Proposed ethanol mandate stirs food vs. fuel debate

Nov 25, 2013

Ethanol and ag groups lined up to take their sides after the U.S. Environmental Protection Agency (EPA) released its proposal to cut the Renewable Fuel Standard’s (RFS) from the statutory level of 14.4 billion gallons to 13 billion gallons and cut the total RFS volumetric requirement from 18.15 billion gallons to 15.21 billion gallons.

On Nov. 15, the EPA proposed for public comment the levels of renewable fuels to be blended into gasoline and diesel as required by Congress under the Energy Independence and Security Act of 2007.

Developed with input from the U.S.D.A., the proposal seeks public input on annual volume requirements for renewable fuels in all motor vehicle gasoline and diesel produced or imported in 2014.

According to EPA, “The proposal seeks to put the Renewable Fuel Standard program on a steady path forward—ensuring the continued long-term growth of the renewable fuel industry— while seeking input on different approaches to address the E10 blend wall.”

The proposal has done nothing short of stir the already boiling ethanol debate.

Purdue University energy policy specialist Wally Tyner said the plan would reduce incentive for biofuels growth.

Tyner, the James and Lois Ackerman Professor of Agricultural Economics, commented on the EPA’s proposal to trim total production of biofuels from the current mandate of 18.15 billion gallons to 15.21 billion. Tyner recommends the total be set at 16.4 billion.

“I think something in that area does a better job of fulfilling the original intent of Congress in the RFS, but adjusted for current market and technology realities,” Tyner wrote in a blog posting titled “The Biofuels Renewable Fuel Standard at a Crossroads” at

Congress enacted the Renewable Fuel Standard in 2005 and expanded it in 2007, setting required production goals for various biofuels to stimulate production of alternative fuels and reduce U.S. dependency on foreign oil. The EPA had been considering revising its 2014 mandate in part because declining demand for gasoline has led to a corn ethanol “blend wall,” the point at which the market cannot consume as much ethanol as the EPA requires to be produced.

The EPA’s proposal lowers corn ethanol production from the current 14.4 billion gallons to 13.01 billion.

“I think it is a mistake to put the RFS that low,” said Tyner, who recommended that the corn ethanol requirement be set at 13.9 billion gallons to provide incentive for refiners to blend and sell more E85 fuel, a mixture of 85 percent ethanol and gasoline that can be used only in “flex fuel” cars. Other cars use gasoline that contains 10 percent ethanol. That level also would not put undue pressure on corn prices.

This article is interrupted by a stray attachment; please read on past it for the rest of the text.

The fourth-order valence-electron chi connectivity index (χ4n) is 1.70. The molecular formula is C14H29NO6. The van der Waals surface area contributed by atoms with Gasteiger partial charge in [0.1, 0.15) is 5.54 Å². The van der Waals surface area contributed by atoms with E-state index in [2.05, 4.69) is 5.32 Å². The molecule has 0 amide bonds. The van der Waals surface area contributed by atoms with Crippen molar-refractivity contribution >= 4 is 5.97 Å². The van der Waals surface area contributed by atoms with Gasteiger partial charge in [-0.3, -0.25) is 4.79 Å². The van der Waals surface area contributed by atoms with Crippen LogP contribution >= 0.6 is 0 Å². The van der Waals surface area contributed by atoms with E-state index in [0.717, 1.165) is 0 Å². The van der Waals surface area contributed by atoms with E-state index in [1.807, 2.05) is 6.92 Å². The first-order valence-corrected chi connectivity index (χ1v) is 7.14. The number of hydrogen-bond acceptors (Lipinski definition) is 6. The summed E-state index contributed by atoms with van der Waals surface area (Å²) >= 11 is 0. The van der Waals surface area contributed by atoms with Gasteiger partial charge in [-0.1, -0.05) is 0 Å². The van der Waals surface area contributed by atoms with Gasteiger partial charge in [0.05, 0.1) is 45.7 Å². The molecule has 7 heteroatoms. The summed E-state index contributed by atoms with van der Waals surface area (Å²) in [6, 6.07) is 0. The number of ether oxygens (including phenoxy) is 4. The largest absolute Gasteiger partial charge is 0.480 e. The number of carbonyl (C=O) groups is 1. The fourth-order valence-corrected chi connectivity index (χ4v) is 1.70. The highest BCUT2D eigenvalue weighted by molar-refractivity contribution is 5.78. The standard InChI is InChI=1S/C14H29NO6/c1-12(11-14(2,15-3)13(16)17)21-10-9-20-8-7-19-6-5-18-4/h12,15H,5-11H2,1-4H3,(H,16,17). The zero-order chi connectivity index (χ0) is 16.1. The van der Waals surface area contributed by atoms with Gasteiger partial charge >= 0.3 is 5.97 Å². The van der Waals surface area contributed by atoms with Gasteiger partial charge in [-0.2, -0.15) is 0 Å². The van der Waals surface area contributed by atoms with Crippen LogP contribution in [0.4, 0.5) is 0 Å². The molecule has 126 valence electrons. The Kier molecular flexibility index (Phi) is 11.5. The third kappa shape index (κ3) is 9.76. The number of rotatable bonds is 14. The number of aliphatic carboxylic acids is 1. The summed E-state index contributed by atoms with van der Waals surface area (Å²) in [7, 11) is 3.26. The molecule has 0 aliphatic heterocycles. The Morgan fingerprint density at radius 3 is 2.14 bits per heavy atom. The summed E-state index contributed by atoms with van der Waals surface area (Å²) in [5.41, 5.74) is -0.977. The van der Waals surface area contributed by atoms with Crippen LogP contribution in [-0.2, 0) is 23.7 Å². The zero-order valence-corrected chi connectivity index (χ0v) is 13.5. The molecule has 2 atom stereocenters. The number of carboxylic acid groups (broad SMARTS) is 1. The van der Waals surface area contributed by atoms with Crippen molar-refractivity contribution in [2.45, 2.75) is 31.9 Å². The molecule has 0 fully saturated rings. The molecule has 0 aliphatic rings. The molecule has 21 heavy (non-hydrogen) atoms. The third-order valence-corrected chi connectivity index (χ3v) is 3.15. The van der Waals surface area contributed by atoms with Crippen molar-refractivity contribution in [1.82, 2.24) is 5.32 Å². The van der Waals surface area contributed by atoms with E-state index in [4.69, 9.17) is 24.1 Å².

Refiners have incentive to produce more E85 because the ethanol price is falling compared with gasoline and they may be able to get added revenue from their blending credits called RINs, short for renewable fuel identification numbers.

The consequence of setting the RFS at 13.01 billion gallons for corn ethanol would be to “destroy that incentive,” Tyner said. In passing a fuel standard, Congress intended to provide a strong incentive to bring more renewables into the market. The proposed level of 13 billion is even less than the blend wall at 13.3 billion gallons.

Tyner also said the EPA’s target of 1.28 billion gallons of biodiesel fuel next year could be increased to 1.5 billion gallons because production this year likely will exceed 1.6 billion.

Further, Tyner recommended that the EPA increase its 2014 proposal for production of cellulosic biofuels, which come from such sources as corn stover and switchgrass, from 17 million gallons to 30 million gallons, closer to his expectation of actual production. The legislated level of the mandate for next year is 1.75 billion. Tyner noted that there is little cellulosic biofuel today because of lack of technical progress in producing it and investment in it.

“Thus, essentially all the cellulosic category must be waived because the product simply does not exist,” he said.

Tyner is suggesting that the 2014 RFS level be decreased only by 1.75 billion gallons, the amount of the current cellulosic mandate for next year.

“The basic change since the RFS was passed is that we have not achieved the cellulosic biofuels production desired,” he noted.

“Thus, it makes sense to reduce the RFS by no more than the level of the cellulosic category.”

The National Corn Growers Association expressed their dissapointment over the EPA’s announcement.